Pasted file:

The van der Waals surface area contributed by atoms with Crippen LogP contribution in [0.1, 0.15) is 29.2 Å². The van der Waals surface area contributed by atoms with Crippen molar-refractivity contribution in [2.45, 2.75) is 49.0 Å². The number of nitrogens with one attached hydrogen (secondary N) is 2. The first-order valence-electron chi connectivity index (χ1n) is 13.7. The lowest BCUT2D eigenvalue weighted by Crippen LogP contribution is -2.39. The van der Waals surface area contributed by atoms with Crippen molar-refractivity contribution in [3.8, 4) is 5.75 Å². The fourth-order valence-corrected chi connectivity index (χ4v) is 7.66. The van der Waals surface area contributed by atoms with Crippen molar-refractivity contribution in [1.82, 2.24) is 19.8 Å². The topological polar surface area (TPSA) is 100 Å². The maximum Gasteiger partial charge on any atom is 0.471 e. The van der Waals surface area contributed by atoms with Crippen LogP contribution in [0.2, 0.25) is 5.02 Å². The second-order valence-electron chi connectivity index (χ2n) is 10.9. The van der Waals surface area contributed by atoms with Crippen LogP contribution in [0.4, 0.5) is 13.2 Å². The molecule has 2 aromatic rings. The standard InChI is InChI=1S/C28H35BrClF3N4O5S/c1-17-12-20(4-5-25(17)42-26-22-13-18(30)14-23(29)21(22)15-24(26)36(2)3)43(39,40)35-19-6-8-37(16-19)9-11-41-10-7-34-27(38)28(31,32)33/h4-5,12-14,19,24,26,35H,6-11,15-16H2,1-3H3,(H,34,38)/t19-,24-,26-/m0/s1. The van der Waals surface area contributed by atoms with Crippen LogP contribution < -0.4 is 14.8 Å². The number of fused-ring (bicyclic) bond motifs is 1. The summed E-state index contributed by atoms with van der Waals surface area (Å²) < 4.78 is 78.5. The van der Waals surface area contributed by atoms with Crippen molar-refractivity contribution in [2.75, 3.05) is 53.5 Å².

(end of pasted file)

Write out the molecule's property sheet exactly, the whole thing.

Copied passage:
The van der Waals surface area contributed by atoms with Crippen LogP contribution in [0.1, 0.15) is 29.2 Å². The van der Waals surface area contributed by atoms with Crippen molar-refractivity contribution in [2.45, 2.75) is 49.0 Å². The number of nitrogens with one attached hydrogen (secondary N) is 2. The first-order valence-electron chi connectivity index (χ1n) is 13.7. The lowest BCUT2D eigenvalue weighted by Crippen LogP contribution is -2.39. The van der Waals surface area contributed by atoms with Crippen molar-refractivity contribution in [3.8, 4) is 5.75 Å². The fourth-order valence-corrected chi connectivity index (χ4v) is 7.66. The van der Waals surface area contributed by atoms with Crippen molar-refractivity contribution in [1.82, 2.24) is 19.8 Å². The topological polar surface area (TPSA) is 100 Å². The maximum Gasteiger partial charge on any atom is 0.471 e. The van der Waals surface area contributed by atoms with Crippen LogP contribution in [0.2, 0.25) is 5.02 Å². The second-order valence-electron chi connectivity index (χ2n) is 10.9. The van der Waals surface area contributed by atoms with Crippen LogP contribution in [0.4, 0.5) is 13.2 Å². The molecule has 2 aromatic rings. The standard InChI is InChI=1S/C28H35BrClF3N4O5S/c1-17-12-20(4-5-25(17)42-26-22-13-18(30)14-23(29)21(22)15-24(26)36(2)3)43(39,40)35-19-6-8-37(16-19)9-11-41-10-7-34-27(38)28(31,32)33/h4-5,12-14,19,24,26,35H,6-11,15-16H2,1-3H3,(H,34,38)/t19-,24-,26-/m0/s1. The van der Waals surface area contributed by atoms with Crippen LogP contribution < -0.4 is 14.8 Å². The number of fused-ring (bicyclic) bond motifs is 1. The summed E-state index contributed by atoms with van der Waals surface area (Å²) < 4.78 is 78.5. The van der Waals surface area contributed by atoms with Crippen molar-refractivity contribution in [2.75, 3.05) is 53.5 Å².